Case and point: Last night Naomi and I ventured out on the town, i.e. Old Chicago, to go to Drinking Liberally. Sounds like a great place for young, politically involved, interesting people, right? We even invited our young, politically involved, interesting friend Christy, who graduated from CC before us and is working on Mike Merrifield's campaign (quite the moustache, that Merrifield). But everyone in the back section of Old Chicago was over 40, asides from the hosts themselves and a poli sci major from CC. It was a worthwhile event and I met some interesting people, but now I'm pretty convinced that young, politically involved, interesting people do not exist in the Springs. At least that's what one of the candidates said.

But still, Naomi would really appreciate it if someone would step up and help her meet her end of the friend quota.

Monday, September 04, 2006

Life Without Pity

Today was the first day of classes at Colorado College, my very recent alma mater, and about three weeks from the day that I found out I no longer have a job. Today was a real juncture in my life. Do I envy those who are returning to the land of three hour classes and four day block breaks? Or do I scoff and pity them for how little they know about life, then pat myself on the back as congratulations for my own maturity, independence, and handling of adult-like situations?

I can't exactly bring myself to do either. As I said, I have no job and over the past few weeks have felt consistently unmotivated to get one. I have made a few freelancing connections, though, one being at KRCC and awfully close to campus. I left the building today and saw a few token hippies playing frisbee or something in the sunshine on Yampa Field. How fucking carefree. I immediately felt sick to my stomach.

As I drove home, I had the following thought: Why do we have to work? Or more specifically, why do I have to work? The world appeared to me, in that moment, as composed of billions of little worker bees, all toiling away in their offices or restaraunts or hotels or Disney Worlds or in their cafes on their iBooks, just making the world go round with their communal enterprise of capitalism. But also in the vision, the world looked gray and dreary, just as how I visualize communism.

When I got home, I looked up 'unemployment'. A long list of ugly sounding office links came up. I revised my search. 'Being unemployed'. If I had no immediate plans to look seriously for a job, and unemployment seemed like too hard of an option, I would plan to practice the style of being unemployed.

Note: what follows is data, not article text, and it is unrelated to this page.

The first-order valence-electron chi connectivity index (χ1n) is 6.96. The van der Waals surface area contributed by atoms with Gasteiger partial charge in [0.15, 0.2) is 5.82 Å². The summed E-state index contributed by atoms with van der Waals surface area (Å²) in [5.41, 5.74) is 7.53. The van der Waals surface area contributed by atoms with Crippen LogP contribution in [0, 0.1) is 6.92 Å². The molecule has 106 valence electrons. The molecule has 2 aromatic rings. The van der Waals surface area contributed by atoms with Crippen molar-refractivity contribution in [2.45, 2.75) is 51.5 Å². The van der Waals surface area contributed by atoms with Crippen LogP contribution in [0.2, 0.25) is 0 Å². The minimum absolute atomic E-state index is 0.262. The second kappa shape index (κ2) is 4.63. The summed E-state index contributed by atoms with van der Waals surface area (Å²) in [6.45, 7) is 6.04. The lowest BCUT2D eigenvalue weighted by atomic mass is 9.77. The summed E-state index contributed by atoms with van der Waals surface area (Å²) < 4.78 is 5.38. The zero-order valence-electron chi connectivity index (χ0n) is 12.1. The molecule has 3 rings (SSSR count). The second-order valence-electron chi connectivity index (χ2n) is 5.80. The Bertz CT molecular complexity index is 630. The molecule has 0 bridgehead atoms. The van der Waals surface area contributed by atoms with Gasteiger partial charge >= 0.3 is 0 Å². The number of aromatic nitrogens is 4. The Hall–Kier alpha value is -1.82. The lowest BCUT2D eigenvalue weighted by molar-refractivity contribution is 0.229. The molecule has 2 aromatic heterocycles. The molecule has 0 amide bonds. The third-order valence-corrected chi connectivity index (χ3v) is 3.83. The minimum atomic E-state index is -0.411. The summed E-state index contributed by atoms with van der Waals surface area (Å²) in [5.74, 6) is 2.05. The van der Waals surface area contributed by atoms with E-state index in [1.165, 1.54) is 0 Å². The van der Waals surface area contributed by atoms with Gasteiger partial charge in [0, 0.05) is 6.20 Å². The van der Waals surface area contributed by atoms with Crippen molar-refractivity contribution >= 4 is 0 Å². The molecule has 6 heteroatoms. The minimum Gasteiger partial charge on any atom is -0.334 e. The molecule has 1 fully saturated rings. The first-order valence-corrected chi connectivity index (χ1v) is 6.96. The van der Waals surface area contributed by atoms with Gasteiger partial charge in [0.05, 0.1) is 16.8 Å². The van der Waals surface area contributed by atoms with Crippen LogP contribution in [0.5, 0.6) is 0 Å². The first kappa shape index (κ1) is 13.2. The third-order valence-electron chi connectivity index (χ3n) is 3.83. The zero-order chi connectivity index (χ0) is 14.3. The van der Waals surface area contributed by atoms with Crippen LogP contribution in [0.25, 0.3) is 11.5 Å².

Several blog entries came up. The Confessionator described herself as an "out of work journalist" which I later found meant "never found a job in journalism" after graduating five months before. Well, at least I'm doing better than her. There is a difference between never having had a journalism job versus having one for two months and never being able to find one again. It's a small matter of pride.

Another one was more fitting - this blogger described being busy with freelancing for a few months, and then realizing she was utterly jobless and developed an addiction to thirtysomething. Then she applied for a job at Banana Republic and got rejected. Yes, eventually she got a job, and then left it for a better job, but at the time she wrote this entry she was facing unemployment again. But I figured out that this blogger also blogs for Go Fug Yourself, which is absolutely genius and they have got themselves a book deal, which I learned via Gawker. Gawker makes me feel well informed, and not feel bad for this chick no matter her past desperation at the feet of Banana Republic.

The thing about unemployment stories is that you come to expect a certain sort of happy ending - "And then I got a job!" For me, a happy ending would be, "... and I found out that I would never have to work again!" Not because I was marrying into money, or came into a lucky inheritance. But because I had decided to sucumb to my true desire to run off into the woods, living off the land, hunting for food, tanning buckskin hides for clothes, starting fires with sticks and stones, and fending off beasts in a desperate kind of survival. In other words, avoiding the daily grind.